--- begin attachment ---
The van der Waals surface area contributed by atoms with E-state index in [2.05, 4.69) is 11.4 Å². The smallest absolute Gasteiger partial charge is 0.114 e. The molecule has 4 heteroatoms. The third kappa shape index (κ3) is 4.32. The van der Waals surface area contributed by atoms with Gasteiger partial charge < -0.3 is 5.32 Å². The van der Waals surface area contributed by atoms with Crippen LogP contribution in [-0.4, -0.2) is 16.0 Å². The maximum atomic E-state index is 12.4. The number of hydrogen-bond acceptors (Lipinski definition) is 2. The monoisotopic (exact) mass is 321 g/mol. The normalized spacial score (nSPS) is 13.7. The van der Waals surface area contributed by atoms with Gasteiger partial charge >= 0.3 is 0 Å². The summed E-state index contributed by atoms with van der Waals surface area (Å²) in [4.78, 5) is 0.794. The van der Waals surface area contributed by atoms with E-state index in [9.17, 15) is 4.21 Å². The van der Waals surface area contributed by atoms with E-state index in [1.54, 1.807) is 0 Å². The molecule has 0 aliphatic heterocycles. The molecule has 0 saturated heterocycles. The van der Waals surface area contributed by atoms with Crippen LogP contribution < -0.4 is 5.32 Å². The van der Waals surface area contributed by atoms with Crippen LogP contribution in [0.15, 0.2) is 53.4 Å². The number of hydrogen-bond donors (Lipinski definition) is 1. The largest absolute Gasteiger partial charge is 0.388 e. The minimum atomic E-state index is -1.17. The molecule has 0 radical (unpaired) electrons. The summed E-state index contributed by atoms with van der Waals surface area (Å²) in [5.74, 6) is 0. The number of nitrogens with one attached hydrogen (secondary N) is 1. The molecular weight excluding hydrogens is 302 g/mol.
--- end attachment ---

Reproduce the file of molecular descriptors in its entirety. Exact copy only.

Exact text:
The van der Waals surface area contributed by atoms with E-state index in [2.05, 4.69) is 11.4 Å². The smallest absolute Gasteiger partial charge is 0.114 e. The molecule has 4 heteroatoms. The third kappa shape index (κ3) is 4.32. The van der Waals surface area contributed by atoms with Gasteiger partial charge < -0.3 is 5.32 Å². The van der Waals surface area contributed by atoms with Crippen LogP contribution in [-0.4, -0.2) is 16.0 Å². The maximum atomic E-state index is 12.4. The number of hydrogen-bond acceptors (Lipinski definition) is 2. The monoisotopic (exact) mass is 321 g/mol. The normalized spacial score (nSPS) is 13.7. The van der Waals surface area contributed by atoms with Gasteiger partial charge >= 0.3 is 0 Å². The summed E-state index contributed by atoms with van der Waals surface area (Å²) in [4.78, 5) is 0.794. The van der Waals surface area contributed by atoms with E-state index in [9.17, 15) is 4.21 Å². The van der Waals surface area contributed by atoms with E-state index in [1.54, 1.807) is 0 Å². The molecule has 0 aliphatic heterocycles. The molecule has 0 saturated heterocycles. The van der Waals surface area contributed by atoms with Crippen LogP contribution < -0.4 is 5.32 Å². The van der Waals surface area contributed by atoms with Crippen LogP contribution in [0.15, 0.2) is 53.4 Å². The number of hydrogen-bond donors (Lipinski definition) is 1. The largest absolute Gasteiger partial charge is 0.388 e. The minimum atomic E-state index is -1.17. The molecule has 0 radical (unpaired) electrons. The summed E-state index contributed by atoms with van der Waals surface area (Å²) in [5.74, 6) is 0. The number of nitrogens with one attached hydrogen (secondary N) is 1. The molecular weight excluding hydrogens is 302 g/mol.